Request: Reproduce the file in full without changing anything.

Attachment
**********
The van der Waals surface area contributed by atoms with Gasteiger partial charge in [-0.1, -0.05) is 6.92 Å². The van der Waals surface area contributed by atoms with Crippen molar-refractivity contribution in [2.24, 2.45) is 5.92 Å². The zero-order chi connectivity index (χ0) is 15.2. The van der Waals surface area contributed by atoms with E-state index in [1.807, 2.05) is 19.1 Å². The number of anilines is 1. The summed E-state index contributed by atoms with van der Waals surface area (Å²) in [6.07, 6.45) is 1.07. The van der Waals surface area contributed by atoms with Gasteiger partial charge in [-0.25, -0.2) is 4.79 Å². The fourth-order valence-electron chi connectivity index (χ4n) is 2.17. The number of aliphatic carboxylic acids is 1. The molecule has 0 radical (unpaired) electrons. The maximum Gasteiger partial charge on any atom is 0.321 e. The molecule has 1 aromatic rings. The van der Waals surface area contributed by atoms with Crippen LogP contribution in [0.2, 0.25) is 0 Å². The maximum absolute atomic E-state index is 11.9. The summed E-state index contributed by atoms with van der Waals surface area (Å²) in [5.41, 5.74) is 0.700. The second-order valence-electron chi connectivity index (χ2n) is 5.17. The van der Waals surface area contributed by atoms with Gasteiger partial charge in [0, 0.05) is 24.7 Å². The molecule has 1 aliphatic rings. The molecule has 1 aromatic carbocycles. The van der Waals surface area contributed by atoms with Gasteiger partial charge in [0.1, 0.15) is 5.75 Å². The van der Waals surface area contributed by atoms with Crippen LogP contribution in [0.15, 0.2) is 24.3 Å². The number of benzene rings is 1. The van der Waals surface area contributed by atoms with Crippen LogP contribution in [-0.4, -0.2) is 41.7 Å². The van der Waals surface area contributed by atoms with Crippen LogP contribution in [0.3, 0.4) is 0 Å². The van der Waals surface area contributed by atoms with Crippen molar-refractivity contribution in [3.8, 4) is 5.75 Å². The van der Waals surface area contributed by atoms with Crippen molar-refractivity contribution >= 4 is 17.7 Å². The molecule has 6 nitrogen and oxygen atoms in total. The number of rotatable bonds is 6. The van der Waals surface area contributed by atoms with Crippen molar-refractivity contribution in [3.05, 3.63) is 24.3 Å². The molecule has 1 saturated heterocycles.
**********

The van der Waals surface area contributed by atoms with Gasteiger partial charge in [-0.1, -0.05) is 6.92 Å². The van der Waals surface area contributed by atoms with Crippen molar-refractivity contribution in [2.24, 2.45) is 5.92 Å². The zero-order chi connectivity index (χ0) is 15.2. The van der Waals surface area contributed by atoms with E-state index in [1.807, 2.05) is 19.1 Å². The number of anilines is 1. The summed E-state index contributed by atoms with van der Waals surface area (Å²) in [6.07, 6.45) is 1.07. The van der Waals surface area contributed by atoms with Gasteiger partial charge in [-0.25, -0.2) is 4.79 Å². The fourth-order valence-electron chi connectivity index (χ4n) is 2.17. The number of aliphatic carboxylic acids is 1. The molecule has 0 radical (unpaired) electrons. The maximum Gasteiger partial charge on any atom is 0.321 e. The molecule has 1 aromatic rings. The van der Waals surface area contributed by atoms with Crippen LogP contribution in [0.2, 0.25) is 0 Å². The maximum absolute atomic E-state index is 11.9. The summed E-state index contributed by atoms with van der Waals surface area (Å²) in [5.41, 5.74) is 0.700. The second-order valence-electron chi connectivity index (χ2n) is 5.17. The van der Waals surface area contributed by atoms with Gasteiger partial charge in [0, 0.05) is 24.7 Å². The molecule has 1 aliphatic rings. The molecule has 1 aromatic carbocycles. The van der Waals surface area contributed by atoms with Gasteiger partial charge in [0.1, 0.15) is 5.75 Å². The van der Waals surface area contributed by atoms with Crippen LogP contribution in [0.15, 0.2) is 24.3 Å². The number of benzene rings is 1. The van der Waals surface area contributed by atoms with Crippen LogP contribution in [-0.4, -0.2) is 41.7 Å². The van der Waals surface area contributed by atoms with Crippen LogP contribution in [0.3, 0.4) is 0 Å². The van der Waals surface area contributed by atoms with Crippen molar-refractivity contribution in [3.8, 4) is 5.75 Å². The van der Waals surface area contributed by atoms with Crippen molar-refractivity contribution >= 4 is 17.7 Å². The molecule has 6 nitrogen and oxygen atoms in total. The number of rotatable bonds is 6. The van der Waals surface area contributed by atoms with Crippen molar-refractivity contribution in [3.05, 3.63) is 24.3 Å². The molecule has 1 saturated heterocycles.